Great Characters and Horse Stunts
- In the Saddle
Guess I have two things to say about this movie. First off we see John Wayne on his way to being a star and he has a couple of great lines. . In the supporting cast, keep an eye out for Doc and the Gambler. I'm well over 60. I grew up outside a big city and went from a horse rental rider to a lifetime horse owner. Over the years, I've brushed, saddled and rode more horses than I can remember. I've taken care of sick and hurt horses. All this doesn't stop me from watching this movie. I still enjoy watching the stunt riding in this movie. Lets face it, those horses were gone before I was born.
Shameful killing of horses
I liked this movie until I read that many of the horses in the final shot had to be killed due to broken bones suffered when the horses were tripped. I will never watch this movie again.
Overall-3/5Lead Performers-3/5Supporting Cast-3/5Director-4/5Score-3/5Screenplay-2/5Cinematography-4/5Importance-4/5Recommendation for fans of the genre-3/5
- Dashiell Barnes
An original & mature western that launched Wayne to stardom. Great collection of performances, especially Mitchell in his Oscar- winning performance as Dr. Josiah Boone. Outstanding action & beautiful scenes of tenderness, added by Ford's distinct touch. A terrific western by Wayne & Ford. I give it a 4.5/5.
How can anyone say the film would have been better without John Wayne? His presence is felt throughout the film, he was an amazing personality who could act some too.
John Wayne is...
- Ann Brown
...beautiful. In his star-making turn as the Ringo Kid, Wayne's entrance into the film takes one's breath away. The Kid is sincere, controlled, romantic, and singleminded in his need to avenge his family. Wayne's timing is wonderful and his expressive face, moving only his eyes at times tells the audience everything it needs to know. But of course this is a Ford western so we get much more than action, great stunts (don't miss the Indian jumping on the stage horses, it is spectacular),and lots of shooting. The microcosm of society foist together under trying circumstances is fascinating to watch, especially since the cast is sublime - Thomas Mitchell, Donald Meek, John Carradine, Claire Trevor, and stuntman Yakima Canute are screen actors who know their business well. Don't miss this film, which is beautifully shot in Ford's favorite Monument Valley. The compleat film.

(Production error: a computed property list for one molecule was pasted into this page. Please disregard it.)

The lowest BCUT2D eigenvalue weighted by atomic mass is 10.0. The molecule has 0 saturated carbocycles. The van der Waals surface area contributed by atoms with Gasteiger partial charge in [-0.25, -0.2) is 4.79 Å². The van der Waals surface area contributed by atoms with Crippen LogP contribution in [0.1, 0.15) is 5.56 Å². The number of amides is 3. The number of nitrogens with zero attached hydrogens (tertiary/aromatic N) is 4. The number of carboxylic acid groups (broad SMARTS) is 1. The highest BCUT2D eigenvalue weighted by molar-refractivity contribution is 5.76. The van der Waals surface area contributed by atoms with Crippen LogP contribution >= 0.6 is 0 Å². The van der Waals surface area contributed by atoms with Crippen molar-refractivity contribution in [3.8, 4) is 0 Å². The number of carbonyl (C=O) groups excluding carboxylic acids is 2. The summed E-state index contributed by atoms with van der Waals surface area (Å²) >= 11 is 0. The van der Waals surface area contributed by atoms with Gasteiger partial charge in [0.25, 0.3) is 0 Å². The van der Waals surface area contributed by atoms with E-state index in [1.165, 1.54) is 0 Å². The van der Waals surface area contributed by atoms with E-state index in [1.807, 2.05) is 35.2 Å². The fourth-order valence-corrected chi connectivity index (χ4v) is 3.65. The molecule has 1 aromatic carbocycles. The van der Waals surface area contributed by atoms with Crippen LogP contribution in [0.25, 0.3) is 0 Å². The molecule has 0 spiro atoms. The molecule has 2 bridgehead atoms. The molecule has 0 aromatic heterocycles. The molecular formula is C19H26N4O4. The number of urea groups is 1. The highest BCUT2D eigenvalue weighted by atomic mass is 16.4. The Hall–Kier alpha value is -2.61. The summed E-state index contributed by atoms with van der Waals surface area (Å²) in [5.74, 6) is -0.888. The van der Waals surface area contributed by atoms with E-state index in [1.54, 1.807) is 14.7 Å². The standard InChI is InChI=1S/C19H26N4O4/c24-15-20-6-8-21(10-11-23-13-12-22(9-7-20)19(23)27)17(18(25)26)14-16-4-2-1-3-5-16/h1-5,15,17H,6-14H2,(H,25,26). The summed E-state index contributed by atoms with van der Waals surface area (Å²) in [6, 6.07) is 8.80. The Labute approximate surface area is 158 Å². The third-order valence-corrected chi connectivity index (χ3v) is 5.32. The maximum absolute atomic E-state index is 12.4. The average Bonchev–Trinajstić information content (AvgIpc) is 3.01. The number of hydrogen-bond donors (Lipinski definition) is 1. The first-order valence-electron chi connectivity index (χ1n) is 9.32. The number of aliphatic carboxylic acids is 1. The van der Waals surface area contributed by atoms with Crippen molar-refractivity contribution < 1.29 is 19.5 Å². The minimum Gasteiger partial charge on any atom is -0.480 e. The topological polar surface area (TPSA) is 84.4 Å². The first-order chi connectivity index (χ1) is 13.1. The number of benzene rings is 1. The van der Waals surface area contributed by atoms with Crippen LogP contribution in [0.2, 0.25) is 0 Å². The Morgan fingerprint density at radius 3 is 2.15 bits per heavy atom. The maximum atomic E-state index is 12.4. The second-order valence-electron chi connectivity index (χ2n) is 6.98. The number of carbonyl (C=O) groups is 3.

- James Higgins
This is a fine film, and excellent western, great direction from John Ford, but I do feel it is a bit overrated. Claire Trevor and Thomas Mitchell deliver excellent performances. Andy Devine does fine as well, good score. And John Wayne is not a good actor and feel the film would have benefited by someone who could act.
"You might need me and this Winchester. Saw a ranch house burning last night." What an entrance. Even on TV you are taken aback by John Wayne's presence. Immediately likeable, but you know he is a little dangerous. Can't imagine what it was like to see in a movie theater in 1939 for the first time. Instant stardom (after many years in movies). A great John Ford movie and one of my favorite westerns.